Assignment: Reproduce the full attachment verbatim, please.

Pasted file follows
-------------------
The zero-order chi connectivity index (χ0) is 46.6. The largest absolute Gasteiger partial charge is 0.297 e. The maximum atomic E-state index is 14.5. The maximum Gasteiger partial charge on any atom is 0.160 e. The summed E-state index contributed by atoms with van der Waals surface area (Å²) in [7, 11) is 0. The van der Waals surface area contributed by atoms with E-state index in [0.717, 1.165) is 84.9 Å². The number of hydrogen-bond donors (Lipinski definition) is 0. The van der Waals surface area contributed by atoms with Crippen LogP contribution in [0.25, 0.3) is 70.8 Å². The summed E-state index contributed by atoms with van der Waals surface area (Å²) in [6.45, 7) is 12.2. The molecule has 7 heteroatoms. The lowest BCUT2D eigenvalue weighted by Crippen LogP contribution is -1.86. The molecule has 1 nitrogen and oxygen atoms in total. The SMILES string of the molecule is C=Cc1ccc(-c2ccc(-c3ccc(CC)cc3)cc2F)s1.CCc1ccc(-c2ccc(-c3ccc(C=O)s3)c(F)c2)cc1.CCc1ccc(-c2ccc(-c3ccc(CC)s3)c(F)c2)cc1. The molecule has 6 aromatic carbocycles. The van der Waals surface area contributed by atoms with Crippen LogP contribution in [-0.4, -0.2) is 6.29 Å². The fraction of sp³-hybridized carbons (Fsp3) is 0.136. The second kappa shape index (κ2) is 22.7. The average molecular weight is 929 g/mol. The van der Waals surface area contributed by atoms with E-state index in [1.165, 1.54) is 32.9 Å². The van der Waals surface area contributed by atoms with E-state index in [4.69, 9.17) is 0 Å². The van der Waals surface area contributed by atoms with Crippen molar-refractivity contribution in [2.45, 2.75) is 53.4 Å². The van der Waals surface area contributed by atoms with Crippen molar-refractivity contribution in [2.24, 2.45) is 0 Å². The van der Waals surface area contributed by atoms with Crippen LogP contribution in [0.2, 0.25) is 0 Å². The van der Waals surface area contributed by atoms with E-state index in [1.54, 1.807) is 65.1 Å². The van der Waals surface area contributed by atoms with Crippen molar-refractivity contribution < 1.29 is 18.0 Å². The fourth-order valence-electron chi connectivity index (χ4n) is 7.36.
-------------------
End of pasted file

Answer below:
The zero-order chi connectivity index (χ0) is 46.6. The largest absolute Gasteiger partial charge is 0.297 e. The maximum atomic E-state index is 14.5. The maximum Gasteiger partial charge on any atom is 0.160 e. The summed E-state index contributed by atoms with van der Waals surface area (Å²) in [7, 11) is 0. The van der Waals surface area contributed by atoms with E-state index in [0.717, 1.165) is 84.9 Å². The number of hydrogen-bond donors (Lipinski definition) is 0. The van der Waals surface area contributed by atoms with Crippen LogP contribution in [0.25, 0.3) is 70.8 Å². The summed E-state index contributed by atoms with van der Waals surface area (Å²) in [6.45, 7) is 12.2. The molecule has 7 heteroatoms. The lowest BCUT2D eigenvalue weighted by Crippen LogP contribution is -1.86. The molecule has 1 nitrogen and oxygen atoms in total. The SMILES string of the molecule is C=Cc1ccc(-c2ccc(-c3ccc(CC)cc3)cc2F)s1.CCc1ccc(-c2ccc(-c3ccc(C=O)s3)c(F)c2)cc1.CCc1ccc(-c2ccc(-c3ccc(CC)s3)c(F)c2)cc1. The molecule has 6 aromatic carbocycles. The van der Waals surface area contributed by atoms with Crippen LogP contribution in [-0.4, -0.2) is 6.29 Å². The fraction of sp³-hybridized carbons (Fsp3) is 0.136. The second kappa shape index (κ2) is 22.7. The average molecular weight is 929 g/mol. The van der Waals surface area contributed by atoms with E-state index in [1.165, 1.54) is 32.9 Å². The van der Waals surface area contributed by atoms with E-state index in [4.69, 9.17) is 0 Å². The van der Waals surface area contributed by atoms with Crippen molar-refractivity contribution in [2.45, 2.75) is 53.4 Å². The van der Waals surface area contributed by atoms with Crippen molar-refractivity contribution in [2.24, 2.45) is 0 Å². The van der Waals surface area contributed by atoms with Crippen LogP contribution in [0.2, 0.25) is 0 Å². The van der Waals surface area contributed by atoms with E-state index in [1.54, 1.807) is 65.1 Å². The van der Waals surface area contributed by atoms with Crippen molar-refractivity contribution < 1.29 is 18.0 Å². The fourth-order valence-electron chi connectivity index (χ4n) is 7.36.